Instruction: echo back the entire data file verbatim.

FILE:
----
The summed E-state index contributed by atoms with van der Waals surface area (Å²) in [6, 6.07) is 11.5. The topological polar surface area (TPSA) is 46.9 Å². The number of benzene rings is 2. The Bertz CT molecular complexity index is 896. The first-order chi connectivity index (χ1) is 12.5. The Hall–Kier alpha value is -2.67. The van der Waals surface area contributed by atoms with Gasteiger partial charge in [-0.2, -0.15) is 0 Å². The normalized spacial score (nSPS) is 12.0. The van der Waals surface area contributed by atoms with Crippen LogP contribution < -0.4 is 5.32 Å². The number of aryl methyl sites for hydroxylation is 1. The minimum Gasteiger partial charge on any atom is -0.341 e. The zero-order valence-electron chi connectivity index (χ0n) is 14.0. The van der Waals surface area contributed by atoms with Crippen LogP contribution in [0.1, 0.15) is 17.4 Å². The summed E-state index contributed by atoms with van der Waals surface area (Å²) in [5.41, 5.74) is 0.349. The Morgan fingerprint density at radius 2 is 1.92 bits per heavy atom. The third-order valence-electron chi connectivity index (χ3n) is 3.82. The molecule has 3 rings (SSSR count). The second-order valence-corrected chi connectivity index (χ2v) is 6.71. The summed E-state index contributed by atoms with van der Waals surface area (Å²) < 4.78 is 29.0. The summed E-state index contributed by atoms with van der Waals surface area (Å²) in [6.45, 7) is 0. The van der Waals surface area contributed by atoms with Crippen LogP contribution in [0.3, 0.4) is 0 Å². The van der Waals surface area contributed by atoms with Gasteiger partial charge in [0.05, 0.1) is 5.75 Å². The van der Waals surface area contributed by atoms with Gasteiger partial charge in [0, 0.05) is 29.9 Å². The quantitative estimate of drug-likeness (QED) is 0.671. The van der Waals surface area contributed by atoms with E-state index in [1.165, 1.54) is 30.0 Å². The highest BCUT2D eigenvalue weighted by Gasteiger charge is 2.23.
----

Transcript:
The summed E-state index contributed by atoms with van der Waals surface area (Å²) in [6, 6.07) is 11.5. The topological polar surface area (TPSA) is 46.9 Å². The number of benzene rings is 2. The Bertz CT molecular complexity index is 896. The first-order chi connectivity index (χ1) is 12.5. The Hall–Kier alpha value is -2.67. The van der Waals surface area contributed by atoms with Gasteiger partial charge in [-0.2, -0.15) is 0 Å². The normalized spacial score (nSPS) is 12.0. The van der Waals surface area contributed by atoms with Crippen LogP contribution < -0.4 is 5.32 Å². The number of aryl methyl sites for hydroxylation is 1. The minimum Gasteiger partial charge on any atom is -0.341 e. The zero-order valence-electron chi connectivity index (χ0n) is 14.0. The van der Waals surface area contributed by atoms with Crippen LogP contribution in [0.1, 0.15) is 17.4 Å². The summed E-state index contributed by atoms with van der Waals surface area (Å²) in [5.41, 5.74) is 0.349. The Morgan fingerprint density at radius 2 is 1.92 bits per heavy atom. The third-order valence-electron chi connectivity index (χ3n) is 3.82. The molecule has 3 rings (SSSR count). The second-order valence-corrected chi connectivity index (χ2v) is 6.71. The summed E-state index contributed by atoms with van der Waals surface area (Å²) < 4.78 is 29.0. The summed E-state index contributed by atoms with van der Waals surface area (Å²) in [6.45, 7) is 0. The van der Waals surface area contributed by atoms with Crippen LogP contribution in [0.3, 0.4) is 0 Å². The van der Waals surface area contributed by atoms with Gasteiger partial charge in [0.05, 0.1) is 5.75 Å². The van der Waals surface area contributed by atoms with Gasteiger partial charge in [0, 0.05) is 29.9 Å². The quantitative estimate of drug-likeness (QED) is 0.671. The van der Waals surface area contributed by atoms with E-state index in [1.165, 1.54) is 30.0 Å². The highest BCUT2D eigenvalue weighted by Gasteiger charge is 2.23.